Shostakovich: Cello Concerto No. 1 (CD review)

Also, Cello Sonata. Han-Na Chang, cello; Antonio Pappano, London Symphony Orchestra. EMI 0946 3 32422 2.

After listening mainly to the symphonies for so long, it's hard for me to remember that Russian composer Dimitri Shostakovich (1906-1975) could have his lighter moments as well. Not that his Cello Concerto of 1959 or his Cello Sonata of 1934 are lightweight by any means, but by comparison to his really heavy and often sardonic symphonies, they can seem positively blithe.

The Cello Concerto No. 1 begins robustly, moves into a relatively pensive Moderato, followed by an unaccompanied Cadenza, and concludes as it began with a vigorous Allegro. Some observers have found a trace of the composer's condemnation for Soviet anti-Semitism in the music, but it works best as a straightforward, assessable, and highly enjoyable piece of non-biased music. Probably the most famous recording of the work is Rostropovich's on Sony, recorded just after the composer premiered the work in 1959. But on the present recording Ms. Chang acquits herself quite well, and I can't imagine anyone complaining about her lack of spirit or sensitivity or conductor Antonio Pappano and the London Symphony not lending her the utmost support.

The Cello Sonata is perhaps a touch more bizarre than the Concerto because Shostakovich wrote it in response to Stalin's dictate for "Socialist Realism," whatever that meant. Well, it appears to have meant whatever music or literature that Stalin happened to like, meaning ultraconservative. So Shostakovich gave his Soviet master what he wanted, to a point, with what appear to be fairly sedate opening movements, followed up by a finale that turns into an old-time Keystone Kops silent comedy. It's pretty amusing, actually. This time Antonio Pappano accompanies Ms. Chang on piano, both of them poised and primed for action.

EMI made the recording in their celebrated Abbey Road Studio One, where the London Symphony sounds well balanced and well focused, if a touch forward for my taste. In the Concerto, the engineers spread the orchestra well out across the sound stage, and in the Sonata they offset the two players realistically.

JJP

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John J. Puccio

John J. Puccio

About the Author

Understand, I'm just an everyday guy reacting to something I love. And I've been doing it for a very long time, my appreciation for classical music starting with the musical excerpts on The Big John and Sparkie radio show in the early Fifties and the purchase of my first recording, The 101 Strings Play the Classics, around 1956. In the late Sixties I began teaching high school English and Film Studies as well as becoming interested in hi-fi, my audio ambitions graduating me from a pair of AR-3 speakers to the Fulton J's recommended by The Stereophile's J. Gordon Holt. In the early Seventies, I began writing for a number of audio magazines, including Audio Excellence, Audio Forum, The Boston Audio Society Speaker, The American Record Guide, and from 1976 until 2008, The $ensible Sound, for which I served as Classical Music Editor.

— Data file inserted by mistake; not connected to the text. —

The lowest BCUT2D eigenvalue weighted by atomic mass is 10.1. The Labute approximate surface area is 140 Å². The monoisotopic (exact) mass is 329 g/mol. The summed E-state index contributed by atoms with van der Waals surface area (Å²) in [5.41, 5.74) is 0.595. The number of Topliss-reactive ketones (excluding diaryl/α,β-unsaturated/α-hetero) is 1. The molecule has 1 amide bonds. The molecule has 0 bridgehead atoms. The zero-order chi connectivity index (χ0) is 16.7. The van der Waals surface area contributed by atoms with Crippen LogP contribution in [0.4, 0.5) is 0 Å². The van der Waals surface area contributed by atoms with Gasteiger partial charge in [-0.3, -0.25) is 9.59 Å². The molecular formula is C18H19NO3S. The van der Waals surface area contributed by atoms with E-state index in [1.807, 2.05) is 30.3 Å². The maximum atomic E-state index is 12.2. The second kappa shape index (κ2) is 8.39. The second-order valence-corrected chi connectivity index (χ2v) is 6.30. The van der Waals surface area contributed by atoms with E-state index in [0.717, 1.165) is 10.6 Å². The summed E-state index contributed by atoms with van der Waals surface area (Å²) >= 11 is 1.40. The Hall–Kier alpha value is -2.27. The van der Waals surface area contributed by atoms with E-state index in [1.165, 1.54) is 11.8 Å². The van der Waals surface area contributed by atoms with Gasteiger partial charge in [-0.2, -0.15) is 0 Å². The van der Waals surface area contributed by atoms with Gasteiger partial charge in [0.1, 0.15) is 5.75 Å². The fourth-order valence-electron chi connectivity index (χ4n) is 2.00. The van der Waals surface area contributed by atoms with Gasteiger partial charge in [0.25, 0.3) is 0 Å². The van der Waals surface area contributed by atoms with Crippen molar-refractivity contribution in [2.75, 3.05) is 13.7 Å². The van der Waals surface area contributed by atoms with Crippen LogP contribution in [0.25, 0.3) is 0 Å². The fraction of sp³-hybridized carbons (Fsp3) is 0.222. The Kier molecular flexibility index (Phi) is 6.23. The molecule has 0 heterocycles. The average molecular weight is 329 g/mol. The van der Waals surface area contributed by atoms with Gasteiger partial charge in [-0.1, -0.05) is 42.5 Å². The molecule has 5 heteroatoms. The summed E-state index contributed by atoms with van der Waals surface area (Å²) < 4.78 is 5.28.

Today, I'm retired from teaching and use a pair of bi-amped VMPS RM40s loudspeakers for my listening. In addition to writing the Classical Candor blog, I served as the Movie Review Editor for the Web site Movie Metropolis (formerly DVDTown) from 1997-2013. Music and movies. Life couldn't be better.

Mission Statement

It is the goal of Classical Candor to promote the enjoyment of classical music. Other forms of music come and go--minuets, waltzes, ragtime, blues, jazz, bebop, country-western, rock-'n'-roll, heavy metal, rap, and the rest--but classical music has been around for hundreds of years and will continue to be around for hundreds more. It's no accident that every major city in the world has one or more symphony orchestras.

When I was young, I heard it said that only intellectuals could appreciate classical music, that it required dedicated concentration to appreciate. Nonsense. I'm no intellectual, and I've always loved classical music. Anyone who's ever seen and enjoyed Disney's Fantasia or a Looney Tunes cartoon playing Rossini's William Tell Overture or Liszt's Hungarian Rhapsody No. 2 can attest to the power and joy of classical music, and that's just about everybody.

So, if Classical Candor can expand one's awareness of classical music and bring more joy to one's life, more power to it. It's done its job.

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"Their Master's Voice" by Michael Sowa

"Their Master's Voice" by Michael Sowa